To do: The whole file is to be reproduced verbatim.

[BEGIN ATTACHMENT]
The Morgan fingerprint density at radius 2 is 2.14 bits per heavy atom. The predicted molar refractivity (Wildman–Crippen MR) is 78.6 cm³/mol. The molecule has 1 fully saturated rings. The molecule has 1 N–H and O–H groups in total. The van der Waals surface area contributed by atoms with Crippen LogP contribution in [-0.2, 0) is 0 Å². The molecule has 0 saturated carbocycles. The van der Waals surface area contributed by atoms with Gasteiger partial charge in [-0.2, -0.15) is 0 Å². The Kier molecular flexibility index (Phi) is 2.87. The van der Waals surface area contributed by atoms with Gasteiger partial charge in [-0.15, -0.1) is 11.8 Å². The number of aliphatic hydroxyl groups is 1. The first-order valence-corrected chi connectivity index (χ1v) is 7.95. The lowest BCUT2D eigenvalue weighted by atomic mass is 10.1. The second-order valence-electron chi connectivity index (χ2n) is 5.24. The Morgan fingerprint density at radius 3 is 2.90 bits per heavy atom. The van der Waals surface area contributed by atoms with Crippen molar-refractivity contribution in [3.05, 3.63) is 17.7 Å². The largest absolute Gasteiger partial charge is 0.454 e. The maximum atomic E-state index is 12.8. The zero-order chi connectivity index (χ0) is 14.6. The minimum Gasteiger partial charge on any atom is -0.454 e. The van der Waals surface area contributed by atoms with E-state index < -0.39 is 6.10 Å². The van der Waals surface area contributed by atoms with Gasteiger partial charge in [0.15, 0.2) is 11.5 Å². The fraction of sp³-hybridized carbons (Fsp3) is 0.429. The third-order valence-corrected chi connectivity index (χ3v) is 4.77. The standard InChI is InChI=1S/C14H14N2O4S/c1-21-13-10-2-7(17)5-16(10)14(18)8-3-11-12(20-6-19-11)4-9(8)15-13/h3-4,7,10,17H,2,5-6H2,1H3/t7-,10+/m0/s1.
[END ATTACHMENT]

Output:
The Morgan fingerprint density at radius 2 is 2.14 bits per heavy atom. The predicted molar refractivity (Wildman–Crippen MR) is 78.6 cm³/mol. The molecule has 1 fully saturated rings. The molecule has 1 N–H and O–H groups in total. The van der Waals surface area contributed by atoms with Crippen LogP contribution in [-0.2, 0) is 0 Å². The molecule has 0 saturated carbocycles. The van der Waals surface area contributed by atoms with Gasteiger partial charge in [-0.2, -0.15) is 0 Å². The Kier molecular flexibility index (Phi) is 2.87. The van der Waals surface area contributed by atoms with Gasteiger partial charge in [-0.15, -0.1) is 11.8 Å². The number of aliphatic hydroxyl groups is 1. The first-order valence-corrected chi connectivity index (χ1v) is 7.95. The lowest BCUT2D eigenvalue weighted by atomic mass is 10.1. The second-order valence-electron chi connectivity index (χ2n) is 5.24. The Morgan fingerprint density at radius 3 is 2.90 bits per heavy atom. The van der Waals surface area contributed by atoms with Crippen molar-refractivity contribution in [3.05, 3.63) is 17.7 Å². The largest absolute Gasteiger partial charge is 0.454 e. The maximum atomic E-state index is 12.8. The zero-order chi connectivity index (χ0) is 14.6. The minimum Gasteiger partial charge on any atom is -0.454 e. The van der Waals surface area contributed by atoms with E-state index < -0.39 is 6.10 Å². The van der Waals surface area contributed by atoms with Gasteiger partial charge in [0.15, 0.2) is 11.5 Å². The fraction of sp³-hybridized carbons (Fsp3) is 0.429. The third-order valence-corrected chi connectivity index (χ3v) is 4.77. The standard InChI is InChI=1S/C14H14N2O4S/c1-21-13-10-2-7(17)5-16(10)14(18)8-3-11-12(20-6-19-11)4-9(8)15-13/h3-4,7,10,17H,2,5-6H2,1H3/t7-,10+/m0/s1.